17 March 2008: Banks are better than haystacks

An Ethiopian farmer has lost almost one-third of his life savings - to rats.

The 52-year-old farmer from central Ethiopia didn't trust banks, and fearing that a house fire might burn his money if he kept it indoors, decided to stash his cash in a haystack.

But rats in the haystack ate nearly 2,000 pounds worth of the 6,200 pound deposit.

The unnamed farmer is thought to be reviewing his banking arrangements.

14 March 2008: Doing it in style

If you're going to break out of prison, you might as well do it properly.

Police in Chile this week discovered a tunnel intended to get prisoners out of the Colina II jail, but it wasn't the sort of cramped, claustrophobic and dangerous structure you see in the movies.

The 230-foot long tunnel resembled an underground mine structure, built with cement and wooden beams, with electrical power, carts for hauling away dirt and rock, and nearly high enough in some places for an adult to stand upright.

Police said the wives of two prison inmates had hired four experienced miners to build the escape tunnel, which led from a nearby house toward the facility and was less than 100 feet short of the prison when it was discovered.

Police heard about the tunnel while monitoring prisoners' telephone conversations as part of an investigation into drug trafficking.

13 March 2008: **Special Notice**

A special notice from newsreader and blogger, John Turner.

On Monday 31st March 2008 I shall read the International News on SaintFM for the last time.

My period as Manager of the Bank of St. Helena comes to an end on that day, and so I will no longer be coming into town early to open up the bank and read the International News.

This weblog will stop then, too. I hope the stories have amused you and thank you for your supportive feedback.

I will continue broadcasting on SaintFM on Wednesday afternoons, from 16:30-19:00h GMT, presenting "Rock+". In that programme I also feature the strange items from the world’s press that have been part of the International News for the last three years. If you can, please join me then.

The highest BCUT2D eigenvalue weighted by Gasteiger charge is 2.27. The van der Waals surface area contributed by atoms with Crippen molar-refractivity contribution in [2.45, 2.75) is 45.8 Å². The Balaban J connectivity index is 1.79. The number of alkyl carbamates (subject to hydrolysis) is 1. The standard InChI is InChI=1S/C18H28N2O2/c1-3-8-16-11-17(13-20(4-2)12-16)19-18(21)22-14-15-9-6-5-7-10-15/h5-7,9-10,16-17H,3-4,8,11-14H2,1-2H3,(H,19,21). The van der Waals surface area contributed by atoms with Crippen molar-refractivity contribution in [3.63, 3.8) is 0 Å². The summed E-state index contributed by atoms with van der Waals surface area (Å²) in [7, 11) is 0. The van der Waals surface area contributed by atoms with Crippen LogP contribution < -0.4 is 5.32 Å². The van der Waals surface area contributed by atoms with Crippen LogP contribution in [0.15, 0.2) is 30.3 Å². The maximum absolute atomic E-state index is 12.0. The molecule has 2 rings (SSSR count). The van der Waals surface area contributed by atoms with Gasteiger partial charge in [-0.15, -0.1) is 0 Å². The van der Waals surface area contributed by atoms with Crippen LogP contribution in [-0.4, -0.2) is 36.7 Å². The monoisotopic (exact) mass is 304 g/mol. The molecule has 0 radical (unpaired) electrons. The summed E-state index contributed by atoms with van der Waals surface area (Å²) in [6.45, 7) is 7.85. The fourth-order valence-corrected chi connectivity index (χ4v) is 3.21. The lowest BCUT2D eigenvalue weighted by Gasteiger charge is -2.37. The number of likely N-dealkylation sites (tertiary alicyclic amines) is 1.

Best wishes

13 March 2008: Better Late than Never

A Finnish library user apparently thought 'better late than never' and quietly returned a book that had been on loan for more than 100 years.

The library sticker inside the cover, and the old-fashioned handwriting on it, showed the book was officially loaned out at the beginning of the last century. The library had long since lost track of the loan but was pleased to welcome it back into its collection.

The library is also keen to talk to the book's returner, but he or she chose to remain anonymous.

SaintFM thinks that may be because, if Finland's files for overdue books are about the same as St. Helena's, the fine will be in the region of £3,000.

12 March 2008: Red Beer

If you don't fancy the green beer we highlighted last Friday, how about red beer instead?

The communist state of North Korea, best known for its poverty, propaganda and nuclear sabre rattling, has developed one of the highest-quality beers in the region.

Early this decade the country bought the brewing plant from a disused brewery in Wiltshire, dismantled it, shipped it to North Korea and reassembled it. After a little fine tuning the new beer, described as a full-bodied lager a little on the sweet side, went on sale and is said by foreigners who have tried it to be infinitely superior to the mass-marketed beers available in South Korea.

Better still, a 640 ml bottle of sells for about 35 pence.

But do not expect to see North Korean beer invading overseas markets any time soon. North Korea says it simply doesn't have the infrastructure to package and ship the beer for export.

SaintFM wonders why it is that North Korea can work out how to make nuclear weapons but can't manage to export beer.

11 March 2008: No Time for Golf

The president of South Korea, Lee Myung-bak, says that if government staff have time to play golf they are not working hard enough.

Lee, a former construction boss, is widely known to start work at 7:30 am, and expects his staff to do the same. He says Government workers, including himself, are the people's servants, so should work harder than their masters, the people.